A joint effort is underway to release Sonoran pronghorn into historic ranges in southwest Arizona, including one area which has not seen a wild population of the native species in over 100 years.

Made possible through a partnership between the U.S. Air Force and the U.S. Marine Corps Air Station Yuma on the Barry M. Goldwater Range (BMGR), the U.S. Border Patrol (USBP), U.S. Bureau of Land Management (BLM), the U.S. Fish and Wildlife Service (USFWS), the Organ Pipe Cactus National Monument (ORPI), and the Arizona Game and Fish Department (AZGFD), the Sonoran pronghorn is making significant strides towards recovery due to proactive management efforts.

Starting in mid-December pronghorn will be transferred from a captive breeding pen located on the Cabeza Prieta National Wildlife Refuge and released at three locations throughout southwest Arizona. Ten pronghorn are scheduled to be moved into a captive breeding pen on the Kofa National Wildlife Refuge, established in 2011, where after an acclimation period of approximately two weeks, eight will be released into the wild on the Refuge. It has been over 100 years since a wild pronghorn population inhabited the Kofa range, and their return marks a historic event for the State of Arizona and wildlife conservation.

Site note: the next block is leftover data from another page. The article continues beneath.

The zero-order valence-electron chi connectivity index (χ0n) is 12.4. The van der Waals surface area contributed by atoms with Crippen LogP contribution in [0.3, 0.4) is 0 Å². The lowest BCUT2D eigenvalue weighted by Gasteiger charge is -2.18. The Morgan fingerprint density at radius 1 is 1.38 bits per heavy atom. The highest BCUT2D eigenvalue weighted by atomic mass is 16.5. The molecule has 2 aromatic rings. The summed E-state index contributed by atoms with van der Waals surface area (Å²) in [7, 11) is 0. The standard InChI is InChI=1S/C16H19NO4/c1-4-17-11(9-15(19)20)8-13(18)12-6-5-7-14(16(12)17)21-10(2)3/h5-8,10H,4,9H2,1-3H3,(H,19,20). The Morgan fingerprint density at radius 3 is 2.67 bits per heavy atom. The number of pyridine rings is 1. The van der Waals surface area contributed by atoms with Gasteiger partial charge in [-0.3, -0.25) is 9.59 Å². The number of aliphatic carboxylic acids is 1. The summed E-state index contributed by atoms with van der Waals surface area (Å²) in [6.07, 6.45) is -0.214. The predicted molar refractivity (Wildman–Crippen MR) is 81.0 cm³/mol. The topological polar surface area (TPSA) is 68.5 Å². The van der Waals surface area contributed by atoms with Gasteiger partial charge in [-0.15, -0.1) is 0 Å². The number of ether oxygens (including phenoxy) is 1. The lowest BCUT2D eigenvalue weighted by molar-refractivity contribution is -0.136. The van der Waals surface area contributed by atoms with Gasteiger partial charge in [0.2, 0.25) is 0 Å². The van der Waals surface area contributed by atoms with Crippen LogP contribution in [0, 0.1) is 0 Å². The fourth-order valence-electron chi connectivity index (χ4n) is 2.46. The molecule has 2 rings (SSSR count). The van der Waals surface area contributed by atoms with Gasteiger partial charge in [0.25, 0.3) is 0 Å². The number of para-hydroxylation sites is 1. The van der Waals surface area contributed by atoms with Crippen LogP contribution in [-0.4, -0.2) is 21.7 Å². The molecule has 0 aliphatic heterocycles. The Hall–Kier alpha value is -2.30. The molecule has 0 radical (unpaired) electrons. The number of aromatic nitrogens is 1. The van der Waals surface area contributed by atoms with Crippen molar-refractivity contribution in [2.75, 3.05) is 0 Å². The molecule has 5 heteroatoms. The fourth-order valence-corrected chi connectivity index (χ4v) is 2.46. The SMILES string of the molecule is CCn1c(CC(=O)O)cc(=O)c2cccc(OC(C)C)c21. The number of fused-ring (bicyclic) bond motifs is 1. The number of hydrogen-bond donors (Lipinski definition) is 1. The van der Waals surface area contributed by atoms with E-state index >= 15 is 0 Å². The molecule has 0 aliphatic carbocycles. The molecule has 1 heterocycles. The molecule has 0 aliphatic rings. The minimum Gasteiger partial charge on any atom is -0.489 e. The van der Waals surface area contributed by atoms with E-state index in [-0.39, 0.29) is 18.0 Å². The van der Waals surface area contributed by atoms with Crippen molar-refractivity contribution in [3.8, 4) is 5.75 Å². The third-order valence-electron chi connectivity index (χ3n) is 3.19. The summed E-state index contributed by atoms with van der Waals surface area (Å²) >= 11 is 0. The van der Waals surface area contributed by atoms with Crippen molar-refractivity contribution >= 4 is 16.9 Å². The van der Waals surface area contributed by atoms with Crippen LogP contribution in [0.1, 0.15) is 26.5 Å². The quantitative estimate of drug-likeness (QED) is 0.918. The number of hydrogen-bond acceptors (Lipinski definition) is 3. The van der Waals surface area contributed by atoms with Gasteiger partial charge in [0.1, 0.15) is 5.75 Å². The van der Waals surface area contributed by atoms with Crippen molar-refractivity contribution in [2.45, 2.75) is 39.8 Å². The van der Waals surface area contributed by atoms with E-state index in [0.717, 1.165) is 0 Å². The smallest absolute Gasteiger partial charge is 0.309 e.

Additionally, six animals are to be released into the Barry M. Goldwater Range West, a portion of the military training facility managed by the United States Marine Corps Air Station in Yuma, and six animals will be released onto the Organ Pipe Cactus National Monument, managed by the National Park Service, to augment wild herds that currently exist.

The Sonoran pronghorn have been protected under the Endangered Species Act since 1967, and the United States population was on the brink of extinction in 2002 due to habitat fragmentation, human disturbance, loss of forage and perennial rivers, and periods of extreme drought. The fastest land mammal in North America, the Sonoran pronghorn once roamed in the thousands throughout the Sonoran Desert. A subspecies of pronghorn antelope, the Sonoran pronghorn is smaller and lighter in color and is uniquely adapted for survival in desert conditions.

For more information on the Sonoran pronghorn, visit the United States Fish and Wildlife Service web site athttp://www.fws.gov/southwest/refuges/arizona/pronghrn.html, and Cabeza Prieta NWR athttp://www.fws.gov/southwest/refuges/arizona/cabeza/index.html.

Image courtesy Arizona Game and Fish Department

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